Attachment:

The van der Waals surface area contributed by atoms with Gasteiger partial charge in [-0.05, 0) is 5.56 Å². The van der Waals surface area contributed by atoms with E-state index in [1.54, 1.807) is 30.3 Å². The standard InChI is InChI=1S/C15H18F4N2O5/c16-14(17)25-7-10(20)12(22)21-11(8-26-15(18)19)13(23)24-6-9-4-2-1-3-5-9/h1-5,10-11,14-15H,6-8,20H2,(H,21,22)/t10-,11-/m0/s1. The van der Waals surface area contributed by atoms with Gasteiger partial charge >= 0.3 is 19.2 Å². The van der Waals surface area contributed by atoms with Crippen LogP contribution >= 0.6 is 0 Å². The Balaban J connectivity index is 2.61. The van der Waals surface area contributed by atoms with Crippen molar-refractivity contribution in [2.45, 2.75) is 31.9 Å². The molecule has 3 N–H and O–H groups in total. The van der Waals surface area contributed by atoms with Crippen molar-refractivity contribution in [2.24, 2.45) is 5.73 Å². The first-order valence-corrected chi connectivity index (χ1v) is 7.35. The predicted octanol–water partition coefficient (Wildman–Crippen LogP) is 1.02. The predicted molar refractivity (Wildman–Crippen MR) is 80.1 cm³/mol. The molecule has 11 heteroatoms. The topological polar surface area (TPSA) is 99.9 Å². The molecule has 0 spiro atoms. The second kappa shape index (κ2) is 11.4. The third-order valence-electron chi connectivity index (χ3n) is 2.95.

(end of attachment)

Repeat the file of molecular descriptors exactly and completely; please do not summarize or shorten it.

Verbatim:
The van der Waals surface area contributed by atoms with Gasteiger partial charge in [-0.05, 0) is 5.56 Å². The van der Waals surface area contributed by atoms with E-state index in [1.54, 1.807) is 30.3 Å². The standard InChI is InChI=1S/C15H18F4N2O5/c16-14(17)25-7-10(20)12(22)21-11(8-26-15(18)19)13(23)24-6-9-4-2-1-3-5-9/h1-5,10-11,14-15H,6-8,20H2,(H,21,22)/t10-,11-/m0/s1. The van der Waals surface area contributed by atoms with Gasteiger partial charge >= 0.3 is 19.2 Å². The van der Waals surface area contributed by atoms with Crippen LogP contribution >= 0.6 is 0 Å². The Balaban J connectivity index is 2.61. The van der Waals surface area contributed by atoms with Crippen molar-refractivity contribution in [2.45, 2.75) is 31.9 Å². The molecule has 3 N–H and O–H groups in total. The van der Waals surface area contributed by atoms with Crippen molar-refractivity contribution in [2.24, 2.45) is 5.73 Å². The first-order valence-corrected chi connectivity index (χ1v) is 7.35. The predicted octanol–water partition coefficient (Wildman–Crippen LogP) is 1.02. The predicted molar refractivity (Wildman–Crippen MR) is 80.1 cm³/mol. The molecule has 11 heteroatoms. The topological polar surface area (TPSA) is 99.9 Å². The molecule has 0 spiro atoms. The second kappa shape index (κ2) is 11.4. The third-order valence-electron chi connectivity index (χ3n) is 2.95.